Opinion: Bloomberg, Trump among interesting trend of ultra-rich running for president

Jackson Jogan '21, Supervising Editor

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Michael Bloomberg entering the 2020 presidential race continues the trend of the ultra-rich running for president, which began with Donald Trump in 2016. These candidates are vastly different than anything we’ve seen across United State’s history.

Trump’s peak net worth, 3.1 billion US dollars, is more than the combined peak net worth of every single president that served before him. You could subtract the combined peak net worth of all the previous presidents and Trump would still have 55.1 million dollars remaining. This is a staggering figure. Bloomberg’s current net worth: 54 billion dollars.

This means that Bloomberg’s wealth is roughly 9 times larger than that of Trump and all previous presidents combined wealth. If you thought Trump was rich, Bloomberg is so far beyond rich it’s laughable.

Now, I am of the opinion that Trump and Bloomberg are only similar in their residency in the top 300 richest Americans. Their policy couldn’t be further apart. Bloomberg is pushing for gun control, supporting education, creating a new healthcare system and fixing our environment. Trump’s focus lies in reforming the tax code, cutting regulations, veteran care and increasing border security.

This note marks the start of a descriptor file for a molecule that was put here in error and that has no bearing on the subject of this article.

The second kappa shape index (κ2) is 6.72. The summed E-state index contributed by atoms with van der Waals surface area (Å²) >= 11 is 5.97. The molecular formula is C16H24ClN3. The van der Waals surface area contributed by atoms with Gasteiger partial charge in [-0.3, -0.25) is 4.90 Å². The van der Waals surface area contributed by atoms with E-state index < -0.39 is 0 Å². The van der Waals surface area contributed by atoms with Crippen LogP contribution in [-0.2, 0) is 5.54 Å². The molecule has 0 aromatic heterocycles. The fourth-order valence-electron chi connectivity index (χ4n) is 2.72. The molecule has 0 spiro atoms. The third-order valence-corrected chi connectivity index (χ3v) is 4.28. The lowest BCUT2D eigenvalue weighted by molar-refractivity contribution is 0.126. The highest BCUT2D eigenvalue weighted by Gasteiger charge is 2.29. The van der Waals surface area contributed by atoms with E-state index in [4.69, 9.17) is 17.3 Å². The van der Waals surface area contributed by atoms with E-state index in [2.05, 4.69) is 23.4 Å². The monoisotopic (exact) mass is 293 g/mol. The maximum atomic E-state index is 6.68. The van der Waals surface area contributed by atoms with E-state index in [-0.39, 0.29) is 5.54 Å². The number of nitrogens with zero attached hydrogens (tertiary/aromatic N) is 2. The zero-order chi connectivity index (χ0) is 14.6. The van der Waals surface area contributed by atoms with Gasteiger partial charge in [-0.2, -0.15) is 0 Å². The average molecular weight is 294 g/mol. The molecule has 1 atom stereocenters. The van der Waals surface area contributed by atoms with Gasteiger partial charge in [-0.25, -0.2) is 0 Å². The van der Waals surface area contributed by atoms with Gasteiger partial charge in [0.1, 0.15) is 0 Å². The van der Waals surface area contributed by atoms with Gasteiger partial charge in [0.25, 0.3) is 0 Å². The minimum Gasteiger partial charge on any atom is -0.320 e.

Bloomberg also had political experience as the mayor of New York City prior to running for president. Trump had no formal political experience, but managed to win the presidency nevertheless.

This growing trend of supporting the ultra-rich regarding political campaigns is very interesting to me. I feel as though people are beginning to move past the classical ideal of a quote-on-quote normal political figure. Trump and Bloomberg are past what I would consider even normal people. They exist in the 0.000084 percent of wealth in the US.

This isn’t a bad thing, though. It is refreshing to see a change from the norm. I think that having people with extensive wealth in office is good for the business side of running the country. As we’ve seen the economy grow under Trump, I feel that we should be continuing this trend of electing people Wall Street will trust to make the right economic decisions.

Trump and Bloomberg are not the same person. Neither of them fit the stereotypical politician that is so often seen in the public arena, though. Our country is in a new place politically following the 2016 election of Donald Trump, and I support this changing ideal. We need strong economics, as a strong economy can help solve many problems that exist in our country today.